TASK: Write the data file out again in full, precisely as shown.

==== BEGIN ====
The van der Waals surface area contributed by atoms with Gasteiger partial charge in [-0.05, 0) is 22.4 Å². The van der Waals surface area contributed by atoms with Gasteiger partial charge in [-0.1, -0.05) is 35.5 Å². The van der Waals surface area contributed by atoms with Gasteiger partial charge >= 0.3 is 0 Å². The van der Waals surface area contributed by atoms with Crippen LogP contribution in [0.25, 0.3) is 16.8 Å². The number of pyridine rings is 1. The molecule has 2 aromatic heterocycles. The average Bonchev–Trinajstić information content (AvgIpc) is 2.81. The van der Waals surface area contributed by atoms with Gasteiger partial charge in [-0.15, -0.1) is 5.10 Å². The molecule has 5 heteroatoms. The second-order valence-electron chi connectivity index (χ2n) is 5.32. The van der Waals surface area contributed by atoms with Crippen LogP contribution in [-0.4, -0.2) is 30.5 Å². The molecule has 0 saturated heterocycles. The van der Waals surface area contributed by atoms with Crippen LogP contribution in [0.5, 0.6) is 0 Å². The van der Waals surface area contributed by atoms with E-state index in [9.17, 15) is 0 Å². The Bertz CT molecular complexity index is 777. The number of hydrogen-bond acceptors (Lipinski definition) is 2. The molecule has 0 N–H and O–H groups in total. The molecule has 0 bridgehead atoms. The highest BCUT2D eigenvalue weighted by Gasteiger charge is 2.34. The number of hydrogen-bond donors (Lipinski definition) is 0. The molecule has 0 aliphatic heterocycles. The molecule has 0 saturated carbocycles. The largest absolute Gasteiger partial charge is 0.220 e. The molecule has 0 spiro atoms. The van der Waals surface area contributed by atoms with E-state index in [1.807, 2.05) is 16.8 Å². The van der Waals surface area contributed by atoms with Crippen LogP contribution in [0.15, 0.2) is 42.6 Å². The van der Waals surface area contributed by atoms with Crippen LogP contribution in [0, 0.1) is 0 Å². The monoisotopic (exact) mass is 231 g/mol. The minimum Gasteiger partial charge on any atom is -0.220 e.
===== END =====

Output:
The van der Waals surface area contributed by atoms with Gasteiger partial charge in [-0.05, 0) is 22.4 Å². The van der Waals surface area contributed by atoms with Gasteiger partial charge in [-0.1, -0.05) is 35.5 Å². The van der Waals surface area contributed by atoms with Gasteiger partial charge >= 0.3 is 0 Å². The van der Waals surface area contributed by atoms with Crippen LogP contribution in [0.25, 0.3) is 16.8 Å². The number of pyridine rings is 1. The molecule has 2 aromatic heterocycles. The average Bonchev–Trinajstić information content (AvgIpc) is 2.81. The van der Waals surface area contributed by atoms with Gasteiger partial charge in [-0.15, -0.1) is 5.10 Å². The molecule has 5 heteroatoms. The second-order valence-electron chi connectivity index (χ2n) is 5.32. The van der Waals surface area contributed by atoms with Crippen LogP contribution in [-0.4, -0.2) is 30.5 Å². The molecule has 0 saturated heterocycles. The van der Waals surface area contributed by atoms with Crippen LogP contribution in [0.5, 0.6) is 0 Å². The van der Waals surface area contributed by atoms with E-state index in [9.17, 15) is 0 Å². The Bertz CT molecular complexity index is 777. The number of hydrogen-bond acceptors (Lipinski definition) is 2. The molecule has 0 N–H and O–H groups in total. The molecule has 0 bridgehead atoms. The highest BCUT2D eigenvalue weighted by Gasteiger charge is 2.34. The number of hydrogen-bond donors (Lipinski definition) is 0. The molecule has 0 aliphatic heterocycles. The molecule has 0 saturated carbocycles. The largest absolute Gasteiger partial charge is 0.220 e. The molecule has 0 spiro atoms. The van der Waals surface area contributed by atoms with E-state index in [1.807, 2.05) is 16.8 Å². The van der Waals surface area contributed by atoms with Crippen LogP contribution in [0.15, 0.2) is 42.6 Å². The van der Waals surface area contributed by atoms with Crippen LogP contribution in [0, 0.1) is 0 Å². The monoisotopic (exact) mass is 231 g/mol. The minimum Gasteiger partial charge on any atom is -0.220 e.